When considering remote workers, IT has to design security to surround each user, no matter the location. User identities are protected and provisioned at an individual level, guaranteeing access to specific files, networks, and applications when authorized, and denying it when not.

    To bolster individual security practices, ensure your directory service can toggle on password policies and multi- or two-factor authentication at the organizational level, and encrypt all data in transit.

    And offload the pressure of maintaining infrastructure to a cloud-based directory service, which can keep everything updated, redundant, and highly available, relieving the burden of worrying about security and compliance that’s often placed on overworked IT teams.

  3. Give IT central control over user devices.

    In these days of WFH, it’s important to ensure that staff in all roles are able to execute their work efficiently and safely. From any location, internal IT teams need to be able to provision and de-provision users to their resources. Organizations of any size can allow remote admins to centrally manage users and all of their devices.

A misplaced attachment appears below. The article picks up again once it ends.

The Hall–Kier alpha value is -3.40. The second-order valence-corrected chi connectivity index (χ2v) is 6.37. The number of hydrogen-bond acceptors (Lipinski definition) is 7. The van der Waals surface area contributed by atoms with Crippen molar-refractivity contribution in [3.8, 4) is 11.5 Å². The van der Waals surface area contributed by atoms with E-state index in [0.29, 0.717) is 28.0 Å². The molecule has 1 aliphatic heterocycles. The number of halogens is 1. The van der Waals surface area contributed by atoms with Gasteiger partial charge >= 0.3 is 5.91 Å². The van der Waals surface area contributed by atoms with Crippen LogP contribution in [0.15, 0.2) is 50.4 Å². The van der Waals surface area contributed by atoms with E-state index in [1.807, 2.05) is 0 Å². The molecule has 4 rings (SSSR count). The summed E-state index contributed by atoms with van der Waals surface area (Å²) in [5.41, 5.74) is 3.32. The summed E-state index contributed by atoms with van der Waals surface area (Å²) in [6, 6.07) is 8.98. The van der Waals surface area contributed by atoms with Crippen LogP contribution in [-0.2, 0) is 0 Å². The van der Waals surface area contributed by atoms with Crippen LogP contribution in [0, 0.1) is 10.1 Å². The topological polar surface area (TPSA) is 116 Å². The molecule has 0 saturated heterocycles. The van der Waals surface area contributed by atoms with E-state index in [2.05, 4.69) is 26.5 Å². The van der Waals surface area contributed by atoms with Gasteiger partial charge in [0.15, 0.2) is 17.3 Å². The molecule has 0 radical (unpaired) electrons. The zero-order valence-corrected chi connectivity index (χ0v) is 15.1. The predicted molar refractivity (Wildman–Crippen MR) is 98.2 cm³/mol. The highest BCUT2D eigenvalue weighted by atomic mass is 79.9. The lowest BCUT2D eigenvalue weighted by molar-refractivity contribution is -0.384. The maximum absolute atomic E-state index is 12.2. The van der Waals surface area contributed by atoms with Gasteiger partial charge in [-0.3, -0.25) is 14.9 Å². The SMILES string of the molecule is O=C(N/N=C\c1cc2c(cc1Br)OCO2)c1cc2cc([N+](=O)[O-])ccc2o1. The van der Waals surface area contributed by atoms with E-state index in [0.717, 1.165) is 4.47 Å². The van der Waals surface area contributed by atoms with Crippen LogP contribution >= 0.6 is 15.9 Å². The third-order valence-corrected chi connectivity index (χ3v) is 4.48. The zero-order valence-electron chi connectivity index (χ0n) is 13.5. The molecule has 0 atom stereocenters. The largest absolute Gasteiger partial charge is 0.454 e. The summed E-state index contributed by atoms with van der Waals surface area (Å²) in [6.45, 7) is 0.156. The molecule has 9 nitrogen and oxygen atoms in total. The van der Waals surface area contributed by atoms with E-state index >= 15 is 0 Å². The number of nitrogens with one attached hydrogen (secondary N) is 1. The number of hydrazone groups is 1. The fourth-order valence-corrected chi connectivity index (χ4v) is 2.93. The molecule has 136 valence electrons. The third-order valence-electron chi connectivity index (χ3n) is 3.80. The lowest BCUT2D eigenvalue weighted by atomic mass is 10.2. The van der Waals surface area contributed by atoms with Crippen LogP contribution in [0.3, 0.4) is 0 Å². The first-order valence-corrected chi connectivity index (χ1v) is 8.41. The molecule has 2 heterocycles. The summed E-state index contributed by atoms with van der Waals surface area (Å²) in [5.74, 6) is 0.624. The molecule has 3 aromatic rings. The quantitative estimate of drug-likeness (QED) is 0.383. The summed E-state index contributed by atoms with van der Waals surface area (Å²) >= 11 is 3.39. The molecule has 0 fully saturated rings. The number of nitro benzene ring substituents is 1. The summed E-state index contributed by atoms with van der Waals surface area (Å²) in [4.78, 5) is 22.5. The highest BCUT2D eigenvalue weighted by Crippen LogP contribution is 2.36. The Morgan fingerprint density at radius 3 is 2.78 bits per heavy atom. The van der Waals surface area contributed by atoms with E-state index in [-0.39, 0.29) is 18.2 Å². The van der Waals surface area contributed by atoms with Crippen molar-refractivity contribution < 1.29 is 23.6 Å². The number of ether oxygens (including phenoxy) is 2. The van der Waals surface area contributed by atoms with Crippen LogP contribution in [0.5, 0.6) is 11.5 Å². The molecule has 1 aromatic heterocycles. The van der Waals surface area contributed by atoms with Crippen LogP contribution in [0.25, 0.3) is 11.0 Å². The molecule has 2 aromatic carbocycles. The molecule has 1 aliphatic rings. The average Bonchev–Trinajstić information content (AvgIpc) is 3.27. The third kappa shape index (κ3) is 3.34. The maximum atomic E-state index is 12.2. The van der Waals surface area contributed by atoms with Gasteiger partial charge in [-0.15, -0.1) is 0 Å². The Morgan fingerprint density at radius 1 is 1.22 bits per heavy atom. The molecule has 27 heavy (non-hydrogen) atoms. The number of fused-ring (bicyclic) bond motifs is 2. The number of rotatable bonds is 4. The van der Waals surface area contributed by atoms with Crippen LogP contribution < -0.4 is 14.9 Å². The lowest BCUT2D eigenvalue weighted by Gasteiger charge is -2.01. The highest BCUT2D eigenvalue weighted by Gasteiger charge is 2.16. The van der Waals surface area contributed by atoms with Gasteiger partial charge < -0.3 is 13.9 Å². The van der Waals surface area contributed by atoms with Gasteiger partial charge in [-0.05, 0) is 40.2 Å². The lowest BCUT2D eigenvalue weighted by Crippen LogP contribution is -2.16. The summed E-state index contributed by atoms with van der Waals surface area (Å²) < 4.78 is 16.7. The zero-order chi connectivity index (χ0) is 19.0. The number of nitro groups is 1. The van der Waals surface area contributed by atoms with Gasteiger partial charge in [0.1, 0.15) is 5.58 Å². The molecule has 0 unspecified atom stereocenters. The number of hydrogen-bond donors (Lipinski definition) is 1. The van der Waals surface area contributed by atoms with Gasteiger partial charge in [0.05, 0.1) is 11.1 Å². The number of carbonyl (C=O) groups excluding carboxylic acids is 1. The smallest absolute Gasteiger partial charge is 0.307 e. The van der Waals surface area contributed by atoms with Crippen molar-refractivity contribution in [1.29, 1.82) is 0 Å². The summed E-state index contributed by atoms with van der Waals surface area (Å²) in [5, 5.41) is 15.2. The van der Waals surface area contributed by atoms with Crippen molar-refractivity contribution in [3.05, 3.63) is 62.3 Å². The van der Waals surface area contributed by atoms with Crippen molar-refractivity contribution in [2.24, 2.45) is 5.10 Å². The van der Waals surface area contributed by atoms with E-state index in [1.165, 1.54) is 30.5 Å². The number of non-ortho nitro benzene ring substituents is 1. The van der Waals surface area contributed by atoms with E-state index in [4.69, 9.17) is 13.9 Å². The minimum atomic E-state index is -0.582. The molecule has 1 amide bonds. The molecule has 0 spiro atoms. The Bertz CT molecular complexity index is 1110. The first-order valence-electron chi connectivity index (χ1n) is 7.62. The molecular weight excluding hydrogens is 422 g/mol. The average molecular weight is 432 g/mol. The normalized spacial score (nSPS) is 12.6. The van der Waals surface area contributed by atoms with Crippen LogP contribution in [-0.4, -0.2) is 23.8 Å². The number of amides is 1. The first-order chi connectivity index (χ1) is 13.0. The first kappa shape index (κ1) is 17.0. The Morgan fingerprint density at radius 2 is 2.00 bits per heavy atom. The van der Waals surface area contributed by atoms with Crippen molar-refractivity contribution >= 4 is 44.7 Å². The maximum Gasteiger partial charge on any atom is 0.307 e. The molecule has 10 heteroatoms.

Using a core identity provider in the cloud, IT teams can remotely update software, change system settings, and enact policies on machines—regardless of provider and across a mix of Windows, macOS, and Linux platforms.

    And, with all resource access centralized under one directory, it’s easier for admins to troubleshoot, provision, and manage users while working from home.

  4. Make it easy and cost-effective for IT.

    IT teams manage a thick portfolio of responsibilities. With the shift to remote work, the addition of more technologies to support operations has the potential to overload already-overworked teams. (And stressing already-stretched budgets, too.)

    Managing users from a single, cloud-based platform give centralized control over user and device access, consolidating functionality into a single technology, reducing vendor footprint (for both hardware and software), while improving IT efficiency, all from a single pane of glass.

    Making remote work happen doesn’t have to be onerous or difficult, but doing it well requires an intentional approach. While COVID-19 may have forced this shift to remote work—one that’s entirely new for many organizations—managing the transition and setting up an infrastructure for continued remote success can be done quickly and well.

TechFunnel Contributors | is an ambitious publication dedicated to the evolving landscape of marketing and technology in business and in life. We are dedicated to sharing unbiased information, research, and expert commentary that helps executives and professionals stay on top of the rapidly evolving marketplace, leverage technology for productivity, and add value to their knowledge base.

TechFunnel Contributors | is an ambitious publication dedicated to the evolving landscape of marketing and technology in business and in life. We are dedicate...